Who is at risk for developing an eating disorder?
These disorders usually appear in bright, attractive young women between the ages of twelve and twenty-five, although there are both older and younger exceptions. At least ten percent (10%) are male, possibly more. Researchers are just now beginning to determine how widespread eating disorders are in men and boys.
People who become anorexic often were good children — eager to please, conscientious, hard working, and good students. Typically they are people pleasers who seek approval and avoid conflict. They may take care of other people and strive for perfection, but underneath they feel defective and inadequate. They want to be special, to stand out from the mediocre masses. They try to achieve that goal by losing weight and being thin.
Some clinicians believe that the symptoms of anorexia are a kind of symbolic language used by people who don’t know how to, or are afraid to, express powerful emotions directly, with words. For example, making one’s body tiny and thin may substitute for, “I’m not ready to grow up yet,” or “I’m starving for attention.” Refusing to eat may translate to “I won’t let you control me!”
People who develop anorexia often feel stressed and anxious when faced with new situations. Many are perfectionists who have low tolerance for change (including the normal physical changes their bodies experience at puberty), feeling that it represents chaos and loss of control. Some set rigid, unrealistic standards for themselves and feel they have failed totally when they cannot achieve and maintain the degree of excellence they demand of themselves.
Although people with eating disorders don’t want to admit it, many fear growing up, taking on adult responsibilities, and meeting the demands of independence. Many are overly engaged with parents to the exclusion of peer relationships. They use dieting and weight preoccupations to avoid, or ineffectively cope with, the demands of a new life stage such as adolescence, living away from home, or adult sexuality.
People who become bulimic often have problems with anxiety, depression, and impulse control; for example, shoplifting, casual sexual activity, binge shopping, alcohol and drug abuse, and cutting and other self-harm behaviors. They do not handle stress gracefully. They may be dependent on their families even though they fiercely profess independence. Many have problems trusting other people. They have few or no truly satisfying friendships or romantic relationships.
They may diet, thinking to improve their lives and feel better about themselves. The deprivation leads to hunger, which leads to powerful cravings, which lead to binge eating. Feeling guilty, and afraid of weight gain, they try to remove calories from their bodies by vomiting, laxative abuse, fasting, or other methods of purging.
Because of intense demands for thinness, some people are at high risk for eating disorders — wrestlers, jockeys, cheerleaders, sorority members, socialites, dancers, gymnasts, runners, models, actresses, entertainers, and male homosexuals.
Some clinicians find that a high percentage of their clients with eating disorders also have histories of physical or sexual abuse. Research, however, suggests that people who have been abused have about the same incidence of eating disorders as those who have not been mistreated. Nevertheless, the subject arises often enough to warrant discussion here.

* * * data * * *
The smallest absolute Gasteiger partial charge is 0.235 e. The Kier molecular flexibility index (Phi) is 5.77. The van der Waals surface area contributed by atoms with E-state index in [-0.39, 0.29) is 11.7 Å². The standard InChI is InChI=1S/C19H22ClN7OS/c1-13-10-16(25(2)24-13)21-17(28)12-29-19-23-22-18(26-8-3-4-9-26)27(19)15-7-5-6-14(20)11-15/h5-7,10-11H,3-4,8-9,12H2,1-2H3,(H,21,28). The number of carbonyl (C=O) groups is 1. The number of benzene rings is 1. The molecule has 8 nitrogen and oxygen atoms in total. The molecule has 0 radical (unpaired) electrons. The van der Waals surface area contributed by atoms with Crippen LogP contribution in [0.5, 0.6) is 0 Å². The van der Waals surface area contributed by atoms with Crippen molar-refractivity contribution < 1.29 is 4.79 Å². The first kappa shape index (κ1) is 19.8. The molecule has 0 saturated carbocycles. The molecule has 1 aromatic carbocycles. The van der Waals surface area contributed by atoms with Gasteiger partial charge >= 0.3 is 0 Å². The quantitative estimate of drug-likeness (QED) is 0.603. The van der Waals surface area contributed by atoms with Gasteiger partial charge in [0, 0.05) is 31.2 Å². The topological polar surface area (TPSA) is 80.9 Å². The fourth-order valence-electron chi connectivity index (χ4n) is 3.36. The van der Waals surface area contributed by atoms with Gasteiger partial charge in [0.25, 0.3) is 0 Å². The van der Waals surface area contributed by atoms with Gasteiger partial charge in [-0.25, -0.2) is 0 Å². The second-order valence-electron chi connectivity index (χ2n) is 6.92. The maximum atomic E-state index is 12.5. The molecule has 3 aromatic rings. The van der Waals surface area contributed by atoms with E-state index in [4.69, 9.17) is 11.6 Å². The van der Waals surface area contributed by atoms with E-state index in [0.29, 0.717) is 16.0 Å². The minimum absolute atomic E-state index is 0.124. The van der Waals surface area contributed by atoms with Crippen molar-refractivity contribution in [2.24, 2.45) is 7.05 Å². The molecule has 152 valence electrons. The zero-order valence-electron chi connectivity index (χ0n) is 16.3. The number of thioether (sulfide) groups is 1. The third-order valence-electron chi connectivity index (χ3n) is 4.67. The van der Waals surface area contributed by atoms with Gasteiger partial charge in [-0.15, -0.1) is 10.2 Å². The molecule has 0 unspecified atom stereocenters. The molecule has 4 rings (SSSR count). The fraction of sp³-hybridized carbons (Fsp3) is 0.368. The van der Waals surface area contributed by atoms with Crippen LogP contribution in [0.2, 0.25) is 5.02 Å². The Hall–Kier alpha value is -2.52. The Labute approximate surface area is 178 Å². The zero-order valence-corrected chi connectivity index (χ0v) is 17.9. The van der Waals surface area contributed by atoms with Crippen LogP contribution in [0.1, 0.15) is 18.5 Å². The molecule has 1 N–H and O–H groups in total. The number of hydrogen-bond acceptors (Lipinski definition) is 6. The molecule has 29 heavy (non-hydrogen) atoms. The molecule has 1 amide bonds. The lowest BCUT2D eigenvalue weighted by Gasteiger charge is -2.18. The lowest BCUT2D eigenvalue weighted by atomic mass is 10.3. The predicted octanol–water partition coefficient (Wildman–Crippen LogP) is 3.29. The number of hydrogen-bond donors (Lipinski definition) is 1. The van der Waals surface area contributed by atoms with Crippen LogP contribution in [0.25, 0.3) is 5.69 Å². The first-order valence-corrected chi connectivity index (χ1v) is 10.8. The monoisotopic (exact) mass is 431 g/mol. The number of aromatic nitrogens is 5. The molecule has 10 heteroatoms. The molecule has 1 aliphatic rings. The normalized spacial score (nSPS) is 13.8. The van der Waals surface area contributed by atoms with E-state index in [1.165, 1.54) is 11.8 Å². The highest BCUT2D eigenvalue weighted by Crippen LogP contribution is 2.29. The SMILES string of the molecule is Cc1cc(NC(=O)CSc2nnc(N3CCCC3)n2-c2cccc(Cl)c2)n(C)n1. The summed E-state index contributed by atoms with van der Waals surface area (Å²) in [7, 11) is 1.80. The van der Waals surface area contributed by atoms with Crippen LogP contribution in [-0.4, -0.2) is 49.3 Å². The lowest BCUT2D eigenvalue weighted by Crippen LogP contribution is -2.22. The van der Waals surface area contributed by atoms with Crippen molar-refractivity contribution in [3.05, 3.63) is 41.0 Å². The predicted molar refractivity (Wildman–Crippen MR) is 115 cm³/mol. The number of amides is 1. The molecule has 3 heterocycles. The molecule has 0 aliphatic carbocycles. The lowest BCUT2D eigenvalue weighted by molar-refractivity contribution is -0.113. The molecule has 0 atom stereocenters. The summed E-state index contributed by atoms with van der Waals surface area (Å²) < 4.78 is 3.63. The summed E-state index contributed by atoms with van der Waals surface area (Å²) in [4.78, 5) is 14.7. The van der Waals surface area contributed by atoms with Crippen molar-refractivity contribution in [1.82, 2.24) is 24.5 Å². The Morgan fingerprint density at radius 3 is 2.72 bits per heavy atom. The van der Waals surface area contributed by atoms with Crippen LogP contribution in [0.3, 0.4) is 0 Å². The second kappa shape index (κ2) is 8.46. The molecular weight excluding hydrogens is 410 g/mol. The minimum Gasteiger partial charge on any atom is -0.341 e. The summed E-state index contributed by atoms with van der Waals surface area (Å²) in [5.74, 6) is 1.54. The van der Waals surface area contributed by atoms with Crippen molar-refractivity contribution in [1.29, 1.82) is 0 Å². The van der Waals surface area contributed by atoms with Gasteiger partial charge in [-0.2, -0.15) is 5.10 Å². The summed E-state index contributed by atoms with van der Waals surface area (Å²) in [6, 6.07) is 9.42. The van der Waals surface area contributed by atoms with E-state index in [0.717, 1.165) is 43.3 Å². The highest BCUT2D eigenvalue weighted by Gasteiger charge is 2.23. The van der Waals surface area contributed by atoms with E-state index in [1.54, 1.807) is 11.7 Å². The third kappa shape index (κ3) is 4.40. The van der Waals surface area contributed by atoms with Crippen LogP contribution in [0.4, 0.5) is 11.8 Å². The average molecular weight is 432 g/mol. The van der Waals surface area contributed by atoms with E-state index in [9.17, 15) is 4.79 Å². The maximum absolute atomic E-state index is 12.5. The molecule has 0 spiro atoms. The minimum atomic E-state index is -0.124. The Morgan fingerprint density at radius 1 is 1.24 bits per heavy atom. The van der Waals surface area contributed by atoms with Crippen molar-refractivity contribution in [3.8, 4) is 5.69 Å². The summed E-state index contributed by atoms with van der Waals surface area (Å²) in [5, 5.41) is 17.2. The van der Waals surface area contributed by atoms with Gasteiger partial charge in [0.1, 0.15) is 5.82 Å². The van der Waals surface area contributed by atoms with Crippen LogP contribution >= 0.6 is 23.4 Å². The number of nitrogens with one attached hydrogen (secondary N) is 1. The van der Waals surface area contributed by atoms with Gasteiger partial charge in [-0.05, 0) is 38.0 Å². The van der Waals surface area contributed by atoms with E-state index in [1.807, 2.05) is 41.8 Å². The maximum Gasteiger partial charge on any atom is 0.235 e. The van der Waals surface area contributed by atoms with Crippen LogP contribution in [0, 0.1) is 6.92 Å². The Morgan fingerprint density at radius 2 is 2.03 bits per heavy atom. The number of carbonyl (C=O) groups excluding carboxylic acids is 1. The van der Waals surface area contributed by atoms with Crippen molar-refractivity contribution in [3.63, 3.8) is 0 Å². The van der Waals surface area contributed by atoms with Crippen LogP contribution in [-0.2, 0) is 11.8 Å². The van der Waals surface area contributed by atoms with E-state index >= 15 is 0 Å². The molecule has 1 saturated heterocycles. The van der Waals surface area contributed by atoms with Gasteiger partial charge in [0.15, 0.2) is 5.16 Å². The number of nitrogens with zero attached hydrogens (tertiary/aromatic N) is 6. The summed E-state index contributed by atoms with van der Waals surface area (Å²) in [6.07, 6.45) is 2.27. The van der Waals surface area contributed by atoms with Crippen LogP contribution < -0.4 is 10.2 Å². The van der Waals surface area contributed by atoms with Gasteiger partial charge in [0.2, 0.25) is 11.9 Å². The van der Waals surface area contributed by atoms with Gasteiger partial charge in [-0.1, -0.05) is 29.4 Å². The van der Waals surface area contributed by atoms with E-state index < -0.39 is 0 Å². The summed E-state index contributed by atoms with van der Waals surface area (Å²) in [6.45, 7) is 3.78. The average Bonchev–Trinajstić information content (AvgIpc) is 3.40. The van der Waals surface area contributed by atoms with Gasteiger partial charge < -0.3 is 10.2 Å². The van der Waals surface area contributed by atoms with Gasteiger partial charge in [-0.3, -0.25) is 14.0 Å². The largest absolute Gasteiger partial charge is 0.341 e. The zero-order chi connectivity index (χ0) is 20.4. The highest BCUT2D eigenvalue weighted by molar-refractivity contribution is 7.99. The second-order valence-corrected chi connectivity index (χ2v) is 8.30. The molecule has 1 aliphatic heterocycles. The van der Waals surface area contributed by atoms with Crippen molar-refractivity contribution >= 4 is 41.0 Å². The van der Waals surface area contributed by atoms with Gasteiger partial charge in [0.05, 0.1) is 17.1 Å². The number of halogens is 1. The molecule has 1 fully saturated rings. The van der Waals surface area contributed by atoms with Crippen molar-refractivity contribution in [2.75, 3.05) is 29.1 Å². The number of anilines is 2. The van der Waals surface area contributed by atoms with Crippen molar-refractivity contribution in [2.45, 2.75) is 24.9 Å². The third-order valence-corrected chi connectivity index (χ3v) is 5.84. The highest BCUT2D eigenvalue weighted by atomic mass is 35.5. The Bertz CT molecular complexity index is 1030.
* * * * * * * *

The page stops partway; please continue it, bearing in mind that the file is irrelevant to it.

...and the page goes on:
People who have survived abuse often do not know what to do with the painful feelings and overwhelming memories that remain, sometimes even many years later. Some try to escape those feelings and memories by numbing themselves with binge food or through starvation. Some try to symbolically cleanse themselves by vomiting or abusing laxatives. Some starve themselves because they believe they are “bad” and do not deserve the comfort of food and the nurture it represents.
As with all eating disorders, the starving and stuffing that follow abuse are coping behaviors. The key to recovery is finding out what the person is trying to achieve, or avoid, with the behaviors. S/he then needs to find, and use, healthier and more effective behaviors to feel better and make life happier. Almost always professional counseling is necessary to complete the process.
People with eating disorders seek external solutions for internal problems. They feel empty, depressed, anxious, fearful, sorrowful, guilty, frustrated, insecure and depressed. They want to feel better, which is good, but they choose woefully ineffective ways of doing that. In fact, starving and stuffing have the opposite effect: they cause MORE emotional pain and distress.
Nonetheless, manipulating food and body weight is encouraged by Western culture, which exhorts all of us, and especially women, to improve ourselves by “fixing” the external package, the body. Make-over reality shows on TV are a prime example. The message is, “Change your hair color and style, buy new clothes, paint your face, shove your feet into shoes that hurt and make walking difficult, tone your muscles AND LOSE WEIGHT and you will be happy, admired, and loved — an instant new identity, a new you.
The problem is, of course, that sprucing up the outside (or starving it to death) does not fix what’s wrong on the inside. True happiness and deep contentment are achieved through psychological and spiritual growth and ultimate realization of one’s worth and place in the world, not by abusing the body. It takes a lot of wisdom and maturity to realize and accept this hard truth, and the young people most vulnerable to eating disorders are those who most lack those characteristics.